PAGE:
Now, holding the tip of the old yarn with your free hand, gently pull the new end through the old end until the ladders interlock smoothly over the space of a few inches:


















Ta-da! I left the last 1/4 inch of the ends showing so you could see, but later I gave the yarn a little, tiny tug, and those ends disappeared. If you line up the ends of this join using matching color segments, the join vanishes entirely.

You can actually do this faster than you can read the last few sentences.

Now go ahead and knit.

Oh, the pattern:

Mambocat's "Idiot's Delight Poncho:"

Find some textured yarn that you like, and make a swatch in stocking stitch, starting with the needle size suggested on the ball band. Change needle sizes every few rows until you you like the look and drape of the resulting fabric.

Figure out how many stitches per inch that works out to, and cast on enough stitches to go loosely over your head. You need to have a number divisible by four, so add a few stitches if necessary. Don't cast on fewer stitches to arrive at a number divisible by four -- it's better a tad too loose going over the head, than too tight.

Join ends and purl the first round, placing a stitch marker every time you've knit one-fourth of the cast-on stiches -- so if you cast on 100 stitches, place a marker every 25th stitch. Use a different color marker for the beginning of the round.

Knit round and round in stocking stitch, alternating these two rounds:

Round 1: Knit around
Round 2: **Knit to marker, slip marker. Make one, knit one, make one. Knit to next marker. Repeat from ** three more times.

Keep going until it's big enough ... or until you are almost out of yarn. Knit the last couple of rounds in garter stitch or seed stitch to prevent rolling, then cast off loosely. I-cord cast off is good too.

Go back to the neckline, pick up the original number of stitches, and cast off using your favorite method. This gives support to the garment, and eliminates the roll of stocking stitch. Or, you could pick up a row or two of single crochet around the neck for the same effect.

This poncho is a premium TV or movie project, or last-minute gift poncho. It will knit itself.

Pop it on, run out and enjoy the fall weather.

---Mambocat

Saturday, September 23, 2006

Equinox

Mambocat apologizes -- she originally wrote this on the 21st, intending to post it today, and accidentally rescheduled the Equinox by posting it the moment she finished writing it. Here is the post on its proper day. My sincere apologies to gardeners, grape harvesters and Druids worldwide.

So:

Technically, it's autumn. I looked into it:

  • The date is September 23rd.
  • Baton Rouge in the Northern Hemisphere.
  • The university students have recovered from their back-to-school hangovers and are actually attending classes
  • Small farmers in the surrounding area have cut and rolled their hay
  • From any point within 20 miles of Baton Rouge, you can find due west on Saturday nights by looking for the lights over Tiger Stadium.
  • There are Naked Ladies in our front yard (see previous post)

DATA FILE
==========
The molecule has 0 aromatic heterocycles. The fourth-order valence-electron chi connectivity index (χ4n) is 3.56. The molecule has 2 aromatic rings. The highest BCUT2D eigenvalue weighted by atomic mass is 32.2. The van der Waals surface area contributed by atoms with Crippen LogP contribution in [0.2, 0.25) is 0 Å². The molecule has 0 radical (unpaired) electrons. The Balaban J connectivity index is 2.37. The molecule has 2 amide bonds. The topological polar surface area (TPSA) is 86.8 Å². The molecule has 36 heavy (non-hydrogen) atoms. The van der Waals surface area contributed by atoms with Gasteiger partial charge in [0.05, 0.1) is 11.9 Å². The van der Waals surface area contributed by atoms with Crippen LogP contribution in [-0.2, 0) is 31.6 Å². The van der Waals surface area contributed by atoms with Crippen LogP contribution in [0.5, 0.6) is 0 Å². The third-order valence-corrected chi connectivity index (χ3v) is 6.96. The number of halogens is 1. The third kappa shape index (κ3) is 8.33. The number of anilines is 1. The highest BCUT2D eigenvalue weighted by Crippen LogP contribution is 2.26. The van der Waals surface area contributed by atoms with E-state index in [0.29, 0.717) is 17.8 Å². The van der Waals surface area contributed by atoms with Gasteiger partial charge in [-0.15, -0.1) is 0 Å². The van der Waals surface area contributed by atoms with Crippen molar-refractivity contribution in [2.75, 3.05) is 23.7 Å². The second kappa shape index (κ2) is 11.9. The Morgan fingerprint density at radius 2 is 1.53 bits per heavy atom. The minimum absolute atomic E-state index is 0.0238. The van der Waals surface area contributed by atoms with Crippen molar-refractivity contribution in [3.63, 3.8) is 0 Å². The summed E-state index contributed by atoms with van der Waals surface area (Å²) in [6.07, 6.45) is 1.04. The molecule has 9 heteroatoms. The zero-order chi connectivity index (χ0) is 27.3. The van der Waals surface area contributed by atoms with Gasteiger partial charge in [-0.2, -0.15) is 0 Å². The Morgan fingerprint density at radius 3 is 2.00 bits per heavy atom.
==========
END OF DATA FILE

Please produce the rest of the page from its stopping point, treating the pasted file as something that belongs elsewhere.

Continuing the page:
• I saw a flight of ducks this morning
  • The shelves at the stores are throbbing with a strange brew of witch costumes, pumpkins, bagged candy, and Christmas merchandise... and, most importantly ...
  • The sun came up in the correct position this morning at Stonehenge

By all indicators, it should be Fall out there.

Perhaps it is autumn where you are reading this: you look up from your computer to see the first vibrant colors in the trees outside your window. You feel a bit of chill at night, and wonder if it's worth firing up the furnace, or perhaps the woodstove. Leaves are falling, and the trees are beginning to change color. You step outside in the morning, and are refreshed and invigorated by the cool, crisp air.

Here in Louisiana, the arrival of autumn is a lot more subtle. It is subtle in exactly the same way that the last ten minutes of a Friday the 13th movie are subtle: we keep thinking summer is gone, but it just won't die. Just when you think you've had the last really hot day, here comes another one.

In Louisiana, summer hangs on with the tenacity of a Hollywood bad guy clinging by his fingertips to the roof of a tall building. It slips a little, regains its grip, slips again, scrambles desperately for a hold, raises its head one last time, and finally slides off, screaming at the top of its lungs all the way down.

We do get some clues that Fall is in the neighborhood somewhere, circling the block and looking for a parking place. The cicadas, having practiced since early August, start chorusing in earnest, and migratory birds from colder climes stop at our feeders. The autumn-blooming green things flower, and, here and there, brown leaves drift to the ground. The humidity drops a bit, the air starts to get restless, and at night, temperatures dip into the 60s.


Some people call this "Indian Summer." Maybe, where you live, Indian Summer evokes visions of the Land-O-Lakes girl, smiling sweetly as she hands you a basket of corn, with the sunset behind her illuminating a golden field.

Not here, dudes. I call this time of year "Apache-On-The-Warpath-Summer." It is tenacious, and it just will not stand down.

We eagerly await the first cool front, the first morning when the air is crisp and moving with a purpose. This will happen sometime in October, Louisiana's most glorious month.

This is the time of year when I feel most like spinning. I find it hard to work up a head of fiber-steam in the peak of the summer, but not because the wool is too warm to touch -- I do spin indoors where the air conditioning is.

The problem is simply that dyeing it makes for one hot spinner (and I do not mean "hot" in the flattering way) and when you're done, it just takes too dang long for skeins of wool to air-dry when the humidity is above 80%. Yes, I know, I could spin now and set or dye the yarn later, but ... as good as I am at having lots and lots of knitting UFOs laying around, I really need to finish a batch of spinning once I start it.